• chronic fatigue syndrome;
  • medical dominance;
  • medicalisation;
  • diagnosis;
  • chronic illness;
  • medical uncertainty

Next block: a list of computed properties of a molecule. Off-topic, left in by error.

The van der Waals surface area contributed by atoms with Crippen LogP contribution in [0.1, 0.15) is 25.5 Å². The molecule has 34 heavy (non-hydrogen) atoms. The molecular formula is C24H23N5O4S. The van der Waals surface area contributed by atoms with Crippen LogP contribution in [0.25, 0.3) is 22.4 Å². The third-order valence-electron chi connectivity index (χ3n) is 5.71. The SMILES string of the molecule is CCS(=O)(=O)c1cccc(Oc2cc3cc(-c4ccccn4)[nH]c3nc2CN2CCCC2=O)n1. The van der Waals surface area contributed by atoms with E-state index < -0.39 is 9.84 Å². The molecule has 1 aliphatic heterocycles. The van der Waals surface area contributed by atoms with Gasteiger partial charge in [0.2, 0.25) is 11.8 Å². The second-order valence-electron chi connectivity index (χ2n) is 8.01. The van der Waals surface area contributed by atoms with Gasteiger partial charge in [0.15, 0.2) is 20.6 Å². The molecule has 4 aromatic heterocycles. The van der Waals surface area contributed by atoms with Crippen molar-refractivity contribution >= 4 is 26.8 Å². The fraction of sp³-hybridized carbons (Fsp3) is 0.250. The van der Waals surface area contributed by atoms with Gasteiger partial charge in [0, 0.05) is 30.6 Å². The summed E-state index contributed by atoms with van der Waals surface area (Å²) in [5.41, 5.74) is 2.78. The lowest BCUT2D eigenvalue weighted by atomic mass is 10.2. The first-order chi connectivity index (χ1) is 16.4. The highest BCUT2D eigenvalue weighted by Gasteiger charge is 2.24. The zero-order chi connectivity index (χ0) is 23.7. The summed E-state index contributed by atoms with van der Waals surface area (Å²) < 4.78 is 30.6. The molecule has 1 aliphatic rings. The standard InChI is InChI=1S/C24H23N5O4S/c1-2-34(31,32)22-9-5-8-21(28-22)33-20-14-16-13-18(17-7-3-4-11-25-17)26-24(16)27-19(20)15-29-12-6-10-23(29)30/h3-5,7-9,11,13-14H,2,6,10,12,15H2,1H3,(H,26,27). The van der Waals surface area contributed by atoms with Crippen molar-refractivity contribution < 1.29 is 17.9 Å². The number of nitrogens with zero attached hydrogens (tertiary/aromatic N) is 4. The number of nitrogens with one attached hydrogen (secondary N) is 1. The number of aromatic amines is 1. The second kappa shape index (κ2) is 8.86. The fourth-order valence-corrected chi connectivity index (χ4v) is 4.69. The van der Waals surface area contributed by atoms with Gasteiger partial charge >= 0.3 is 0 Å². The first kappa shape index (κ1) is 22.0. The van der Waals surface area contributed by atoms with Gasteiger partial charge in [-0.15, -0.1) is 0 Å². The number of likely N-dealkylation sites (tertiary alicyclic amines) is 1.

The concept of ‘medicalisation’ has informed the sociology of health and illness for several decades. Typically, it has been discussed with critical connotations, although some commentators have suggested that it is not unequivocally negative. This paper seeks to clarify the concept, suggests that medicalisation can be both helpful and unhelpful, and identifies the characteristics of beneficial medicalisation. Using data from doctors and patients who are dealing with a refractory, relapsing and disabling condition - Chronic Fatigue Syndrome - we explore the impact of medicalisation in different forms on the participants in the medical encounter. Both doctors and patients were, at times, uneasy about the possibility of a self-fulfilling prophecy through which a medical diagnosis might generate deleterious consequences from a comparatively trivial complaint. However, when such motivations prompted doctors to withhold information (such as a suspected diagnosis), the results were generally increased difficulties for the patient. Whether intentional or accidental, medical dominance in any form consistently generated problems for patients. But when medical explanations were mobilised to enhance the coherence of the patient's experience of symptoms, patients found medicalisation to be helpful. Patients whose doctors took their symptoms seriously gained legitimation which helped them in a range of social relationships. They also received support for their efforts at self-management. Legitimacy, coherence and support are all necessary components for improved well-being, and doctors can supply such assistance even in the absence of unequivocal diagnosis and proven therapeutic interventions.